When Mark Morris was a 6-year-old in Seattle, he'd stuff his feet into Tupperware juice cups so he could walk en pointe. I guess it worked. He grew up to be a celebrated dancer, choreographer, director and creator. He founded his own company in his 20s, then took over the Theatre Royal de la Monnaie in Brussels and has gone on to create and collaborate with most of the world's great dancers and companies on signature works that include "Gloria," "Dido and Aeneas," a controversial "Nutcracker" and "Falling Down Stairs" with Yo-Yo Ma.

Mark Morris has written a memoir about dance, identity and ingenuity, hits, flops and goose and mescaline holiday dinners with Mikhail Baryshnikov - his memoir "Out Loud," written with Wesley Stace. Mark Morris joins us from New York. Thanks so much for being with us.

MARK MORRIS: Oh, you bet. I'm happy to be here.

SIMON: I have to say there's a chilling section in this book when you talk about gym class and, yeah, the sissy test.

MORRIS: Oh, yeah. I have to tell you a very good friend of mine, my best friend Isaac Mizrahi - I said something a long time ago which was true. I told him that, you know, if it weren't for bullies, how would I know I was a sissy? But I wasn't interested in sports, and I was dancing already from a very young age. So to me, it was just kind of degrading, a little bit humiliating, not much fun. And, you know, I didn't like that kind of competition. I was an other, as people call them now. But, you know, everybody's other than everybody else.

SIMON: You put this into your dance "Jr. High," didn't you?

MORRIS: Yes, I used what was called the sissy test. You know, look at your fingernails. If you do it a certain way, you're a butch or a femme. But it turned into a little bit of a look back when I made up a dance based on the quotidian humiliations of junior high school - that age, that degree of development and that sort of confusion and annoyance that happens.

SIMON: Yeah. You did have, as you note in the book, just about the most horrible single year I think could be imagined.

MORRIS: Right. That must've been the fire in our house and a car accident. Not long after that, my father died. So that was a lot of horrible things.

SIMON: Yeah.

MORRIS: I imagined every airplane flying overhead would crash into me directly. You know, it's like, well, what about the other 300 people on the plane? That didn't occur to me. It was just that here I am walking down the street, and there's a plane. That's it. That's my death warrant.

SIMON: I wonder, and I say this as someone who lost his father when I was 16, did it wind up making you really want to make a mark in life?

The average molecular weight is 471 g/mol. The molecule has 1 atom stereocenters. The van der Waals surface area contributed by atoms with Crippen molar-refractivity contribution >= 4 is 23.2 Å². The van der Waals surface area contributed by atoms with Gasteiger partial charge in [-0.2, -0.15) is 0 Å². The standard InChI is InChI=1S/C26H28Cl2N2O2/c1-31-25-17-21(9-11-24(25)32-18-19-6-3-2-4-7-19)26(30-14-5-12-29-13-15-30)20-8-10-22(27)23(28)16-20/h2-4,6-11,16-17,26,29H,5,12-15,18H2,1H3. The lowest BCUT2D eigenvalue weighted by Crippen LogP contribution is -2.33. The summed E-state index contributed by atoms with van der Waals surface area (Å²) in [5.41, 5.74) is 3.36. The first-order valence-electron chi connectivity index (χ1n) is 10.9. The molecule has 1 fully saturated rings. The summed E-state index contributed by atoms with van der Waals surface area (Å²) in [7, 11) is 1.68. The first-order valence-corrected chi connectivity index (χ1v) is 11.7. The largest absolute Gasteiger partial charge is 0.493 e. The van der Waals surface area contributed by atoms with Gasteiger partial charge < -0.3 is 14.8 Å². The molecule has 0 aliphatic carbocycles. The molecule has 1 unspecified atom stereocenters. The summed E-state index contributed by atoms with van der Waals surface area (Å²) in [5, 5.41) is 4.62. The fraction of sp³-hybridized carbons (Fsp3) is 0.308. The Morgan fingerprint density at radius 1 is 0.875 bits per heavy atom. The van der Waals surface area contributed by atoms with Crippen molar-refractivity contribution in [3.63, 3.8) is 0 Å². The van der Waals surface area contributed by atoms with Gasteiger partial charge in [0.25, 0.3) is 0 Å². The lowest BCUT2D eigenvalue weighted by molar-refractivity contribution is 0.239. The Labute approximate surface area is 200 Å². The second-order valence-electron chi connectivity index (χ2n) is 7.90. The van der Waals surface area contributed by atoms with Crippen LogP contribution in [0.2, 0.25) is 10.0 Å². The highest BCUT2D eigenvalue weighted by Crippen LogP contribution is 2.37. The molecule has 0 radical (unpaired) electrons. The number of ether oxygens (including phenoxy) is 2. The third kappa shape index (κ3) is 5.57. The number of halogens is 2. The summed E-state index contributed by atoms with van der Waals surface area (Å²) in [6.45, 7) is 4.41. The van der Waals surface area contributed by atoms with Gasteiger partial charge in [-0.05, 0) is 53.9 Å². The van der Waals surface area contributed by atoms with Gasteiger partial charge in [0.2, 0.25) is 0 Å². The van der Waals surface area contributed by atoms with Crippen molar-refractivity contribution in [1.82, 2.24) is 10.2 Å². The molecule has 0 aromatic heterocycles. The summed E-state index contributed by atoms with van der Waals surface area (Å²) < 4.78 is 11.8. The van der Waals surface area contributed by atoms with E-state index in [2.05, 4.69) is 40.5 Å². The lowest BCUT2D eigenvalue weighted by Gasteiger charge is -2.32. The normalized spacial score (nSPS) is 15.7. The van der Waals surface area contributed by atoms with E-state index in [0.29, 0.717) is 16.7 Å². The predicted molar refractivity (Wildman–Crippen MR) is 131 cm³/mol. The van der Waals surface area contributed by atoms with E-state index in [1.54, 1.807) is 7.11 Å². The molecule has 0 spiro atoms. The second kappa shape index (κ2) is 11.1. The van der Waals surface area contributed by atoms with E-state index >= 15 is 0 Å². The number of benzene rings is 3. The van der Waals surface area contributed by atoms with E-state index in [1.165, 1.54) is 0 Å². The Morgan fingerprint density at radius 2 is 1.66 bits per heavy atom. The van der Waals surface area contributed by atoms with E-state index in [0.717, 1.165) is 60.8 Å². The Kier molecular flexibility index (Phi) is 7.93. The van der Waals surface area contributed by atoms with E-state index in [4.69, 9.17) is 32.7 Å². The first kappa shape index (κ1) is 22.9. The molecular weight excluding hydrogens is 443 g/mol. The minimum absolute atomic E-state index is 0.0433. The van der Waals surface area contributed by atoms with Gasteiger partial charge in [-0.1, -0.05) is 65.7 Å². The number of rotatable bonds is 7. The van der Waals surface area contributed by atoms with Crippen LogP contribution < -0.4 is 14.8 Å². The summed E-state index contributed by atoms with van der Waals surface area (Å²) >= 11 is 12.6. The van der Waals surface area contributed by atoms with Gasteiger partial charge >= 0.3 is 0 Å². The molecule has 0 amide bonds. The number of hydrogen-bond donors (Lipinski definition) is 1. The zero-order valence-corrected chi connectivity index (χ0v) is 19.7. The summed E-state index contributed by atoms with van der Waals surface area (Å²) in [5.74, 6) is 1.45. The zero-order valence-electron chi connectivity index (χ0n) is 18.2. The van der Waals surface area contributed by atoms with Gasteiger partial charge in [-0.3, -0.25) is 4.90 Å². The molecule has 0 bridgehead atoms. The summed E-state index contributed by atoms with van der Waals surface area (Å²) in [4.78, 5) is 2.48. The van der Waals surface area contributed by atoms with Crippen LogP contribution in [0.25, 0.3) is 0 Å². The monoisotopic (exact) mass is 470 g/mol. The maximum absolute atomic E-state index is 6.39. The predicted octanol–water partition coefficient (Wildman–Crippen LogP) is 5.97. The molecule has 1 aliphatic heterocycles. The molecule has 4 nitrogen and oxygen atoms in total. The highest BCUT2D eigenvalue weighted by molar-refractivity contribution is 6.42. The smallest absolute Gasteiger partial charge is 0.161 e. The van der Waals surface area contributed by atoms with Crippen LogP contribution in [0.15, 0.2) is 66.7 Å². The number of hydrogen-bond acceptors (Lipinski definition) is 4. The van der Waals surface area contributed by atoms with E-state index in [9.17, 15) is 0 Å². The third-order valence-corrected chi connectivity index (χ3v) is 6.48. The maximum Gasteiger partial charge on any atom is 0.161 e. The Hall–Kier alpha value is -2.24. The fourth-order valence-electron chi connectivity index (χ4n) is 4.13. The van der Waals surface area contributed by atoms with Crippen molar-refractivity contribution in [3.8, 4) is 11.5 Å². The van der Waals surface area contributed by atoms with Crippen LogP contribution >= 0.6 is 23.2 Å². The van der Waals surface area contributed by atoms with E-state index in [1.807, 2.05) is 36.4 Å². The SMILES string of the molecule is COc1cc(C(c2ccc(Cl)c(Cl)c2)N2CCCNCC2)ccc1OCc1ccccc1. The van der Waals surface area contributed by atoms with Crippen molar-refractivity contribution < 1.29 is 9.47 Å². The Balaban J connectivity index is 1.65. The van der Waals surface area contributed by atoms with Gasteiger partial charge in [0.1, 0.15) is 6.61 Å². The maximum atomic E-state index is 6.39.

MORRIS: Oh, let's see. So, of course, my father wanted me to go to college, and I had no intention of doing that because I was already dancing and I was already a real smarty-pants. And so, you know, he wanted me to know how to type to have something to fall back on, which everybody wishes for his child.

SIMON: Yeah.

MORRIS: So I very, very reluctantly learned how to do that. But I also learned how to cook and how to very badly sight-read playing the piano and how to read and write bad juvenile poetry. So I was like - I was - as opposed to the other kind of juvenile poetry. I was always doing sort of what we would term creative ventures, you know?

SIMON: Yeah.

MORRIS: So I wasn't told that I was not qualified for something or that I wasn't good enough to do it. It was like, you go ahead and see how it goes, and be sure to learn how to type.

SIMON: Yeah. Are you storing what amounts to a repository of dances that'll outlive you?

MORRIS: Oh, my. Yes, Dances for the Future is my answer to the big question of legacy. I choreograph all the time. I choreograph whether I have some place to debut a piece or not. So I'm making up dances like I always do, which is in the studio with the dancers. They're notated, filmed, recorded, designed and taught to other people through the age-old dance tradition of training younger people and teaching them the moves. And so when you leave the company, you teach your part to somebody. We re-rehearse it, but no one sees the finished piece until it's time. So I'm hoping to release one a year or so posthumously, I imagine, for a long time.

SIMON: What's satisfying about preparing dances you'll never get to see?

MORRIS: I guess once I finish a dance and release it to the public and we're performing it, I'm kind of done.

SIMON: So the enjoyment's in the creation.

MORRIS: Yeah. Well, and I love watching it. Like, I love watching other people's work, too, if it's really good and interesting. But, you know, the most exciting part is also very often the most frustrating part - trying to finish something or get it just right or get across something that I'm not sure what it is until it happens.

SIMON: Mark Morris - his memoir, "Out Loud" - thanks so much for being with us.

MORRIS: Thanks a lot.

(SOUNDBITE OF MUSIC) Transcript provided by NPR, Copyright NPR.